KUALA LUMPUR: Japan’s Education Ministry has amended its policy to allow for its universities to set up branch campuses overseas, and Malaysia will likely be the first country to have a Tsukuba University branch.
Japanese Ambassador to Malaysia Dr Makio Miyagawa (pic) said as a policy, Japanese universities had never established any overseas branch campuses before, but this was changed recently following a request from Prime Minister Tun Dr Mahathir Mohamad.
“Our Ministry of Education decided to meet the request from Tun Dr Mahathir and has already amended its regulations,” he told Bernama.
Dr Miyagawa added that the response among various Japanese universities had been fairly positive so far.
But the most positive was Tsukuba University, he said.
“The state-owned university is one of Japan’s oldest and has also produced Nobel Prize laureates,” he said.
He said one issue which had to be tackled concerned the university’s status as an institution which operates with substantial government subsidies.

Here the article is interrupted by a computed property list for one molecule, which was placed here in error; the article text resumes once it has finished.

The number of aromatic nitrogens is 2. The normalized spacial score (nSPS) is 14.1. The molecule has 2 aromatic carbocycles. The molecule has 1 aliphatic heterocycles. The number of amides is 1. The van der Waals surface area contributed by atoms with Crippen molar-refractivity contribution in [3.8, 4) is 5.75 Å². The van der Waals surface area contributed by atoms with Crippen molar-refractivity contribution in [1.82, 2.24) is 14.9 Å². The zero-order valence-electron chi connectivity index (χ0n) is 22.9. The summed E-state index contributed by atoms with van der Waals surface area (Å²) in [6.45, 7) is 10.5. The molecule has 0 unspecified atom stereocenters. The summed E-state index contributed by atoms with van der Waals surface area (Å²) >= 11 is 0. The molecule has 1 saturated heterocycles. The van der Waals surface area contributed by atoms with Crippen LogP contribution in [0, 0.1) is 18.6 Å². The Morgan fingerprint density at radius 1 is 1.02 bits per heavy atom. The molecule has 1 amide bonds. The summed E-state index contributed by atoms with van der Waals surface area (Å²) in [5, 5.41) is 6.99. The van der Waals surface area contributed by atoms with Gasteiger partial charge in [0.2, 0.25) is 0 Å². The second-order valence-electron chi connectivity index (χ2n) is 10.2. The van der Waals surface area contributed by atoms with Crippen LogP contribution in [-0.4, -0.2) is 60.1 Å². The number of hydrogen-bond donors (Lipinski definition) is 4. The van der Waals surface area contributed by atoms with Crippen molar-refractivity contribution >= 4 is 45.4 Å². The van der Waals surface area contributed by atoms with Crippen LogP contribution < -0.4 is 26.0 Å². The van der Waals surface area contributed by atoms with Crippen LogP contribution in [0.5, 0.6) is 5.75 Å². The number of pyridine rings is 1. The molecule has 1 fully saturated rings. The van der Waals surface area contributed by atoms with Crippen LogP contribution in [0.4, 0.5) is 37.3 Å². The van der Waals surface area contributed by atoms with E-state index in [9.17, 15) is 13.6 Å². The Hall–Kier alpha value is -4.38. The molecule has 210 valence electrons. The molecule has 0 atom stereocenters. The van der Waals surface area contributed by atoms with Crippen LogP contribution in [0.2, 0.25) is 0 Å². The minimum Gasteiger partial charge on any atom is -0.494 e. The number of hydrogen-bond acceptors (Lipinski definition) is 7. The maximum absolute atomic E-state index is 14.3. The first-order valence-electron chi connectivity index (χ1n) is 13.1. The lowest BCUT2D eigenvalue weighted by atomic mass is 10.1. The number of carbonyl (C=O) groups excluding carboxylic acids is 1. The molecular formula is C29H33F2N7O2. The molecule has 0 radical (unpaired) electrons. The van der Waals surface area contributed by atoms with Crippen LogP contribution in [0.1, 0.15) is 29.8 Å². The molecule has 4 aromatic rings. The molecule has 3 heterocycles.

Fees at the state-owned universities are reasonable and offer equal opportunities to the best and brightest from both rich and poor families.
“Tsukuba University is eager to set up a branch campus in Malaysia, but it needs the support of the private or public sector in Malaysia to provide land and facilities,” he said.
There is also uncertainty over how many Malaysian or South-East Asian students will be allowed to enter the university and whether scholarships will be available if fees are increased.
According to Dr Miyagawa, setting up the campus required collaboration with the Malaysian government.
He said at least 16,000 Malaysians had studied in Japan aided by government scholarships, but there were far more Malaysians who had studied there on their own.
He said he had met many of the alumni who had contributed diligently to nation building in Malaysia.
“This gives us in Japan a great pleasure and honour.
“Malaysia has already grown up and developed from a resource-dependent economy to a service-centred and technology-driven economy,” he said.